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Canada

First NIH-CIHR Symposium

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Cross-Border Symposium
On November 22, 2019, I participated in a joint symposium involving NIH and the Canadian Institutes of Health Research (CIHR). Held at NIH’s Lawton Chiles International House, this gathering of senior NIH and CIHR leadership marked the first symposium between these analogous governmental organizations. Topics included: cross-border training, international collaboration, global health, artificial intelligence, and implementation science. In this photo showing some of the meeting attendees, I’m standing next to CIHR president Michael Strong. The day-long symposium was co-hosted by NIH’s Fogarty International Center and CIHR. Credit: NIH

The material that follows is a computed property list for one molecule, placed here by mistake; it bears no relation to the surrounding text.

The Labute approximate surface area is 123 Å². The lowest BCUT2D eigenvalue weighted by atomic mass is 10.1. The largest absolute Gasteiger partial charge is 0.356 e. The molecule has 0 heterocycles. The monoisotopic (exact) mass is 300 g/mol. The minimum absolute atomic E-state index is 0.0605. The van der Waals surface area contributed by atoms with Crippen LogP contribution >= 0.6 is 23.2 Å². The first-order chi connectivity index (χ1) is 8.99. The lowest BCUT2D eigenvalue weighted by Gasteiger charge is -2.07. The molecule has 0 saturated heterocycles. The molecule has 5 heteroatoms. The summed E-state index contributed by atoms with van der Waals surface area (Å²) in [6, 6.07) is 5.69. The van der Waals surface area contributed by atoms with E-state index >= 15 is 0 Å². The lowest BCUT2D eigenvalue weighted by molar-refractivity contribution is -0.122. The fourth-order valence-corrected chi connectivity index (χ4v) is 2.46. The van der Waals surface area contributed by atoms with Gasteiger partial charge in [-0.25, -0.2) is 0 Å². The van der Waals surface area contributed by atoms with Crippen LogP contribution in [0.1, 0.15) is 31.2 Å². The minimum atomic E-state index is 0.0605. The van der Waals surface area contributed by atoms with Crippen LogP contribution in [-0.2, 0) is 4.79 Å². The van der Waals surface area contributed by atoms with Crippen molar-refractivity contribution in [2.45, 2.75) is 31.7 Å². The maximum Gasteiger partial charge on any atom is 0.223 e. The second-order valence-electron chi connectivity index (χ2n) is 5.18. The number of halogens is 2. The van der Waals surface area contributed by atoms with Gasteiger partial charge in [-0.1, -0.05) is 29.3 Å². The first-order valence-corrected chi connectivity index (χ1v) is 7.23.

Creative Minds: Harnessing Technologies to Study Air Pollution’s Health Risks

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Perry Hystad

Perry Hystad
Credit: Hannah O’Leary, Oregon State University

After college, Perry Hystad took a trip to India and, while touring several large cities, noticed the vast clouds of exhaust from vehicles, smoke from factories, and soot from biomass-burning cook stoves. As he watched the rapid urban expansion all around him, Hystad remembers thinking: What effect does breathing such pollution day in and day out have upon these people’s health?

This question stuck with Hystad, and he soon developed a profound interest in environmental health. In 2013, Hystad completed his Ph.D. in his native Canada, studying the environmental risk factors for lung cancer [1, 2, 3]. Now, with the support of an NIH Director’s Early Independence Award, Hystad has launched his own lab at Oregon State University, Corvallis, to investigate further the health impacts of air pollution, which one recent analysis indicates may contribute to as many as several million deaths worldwide each year [4].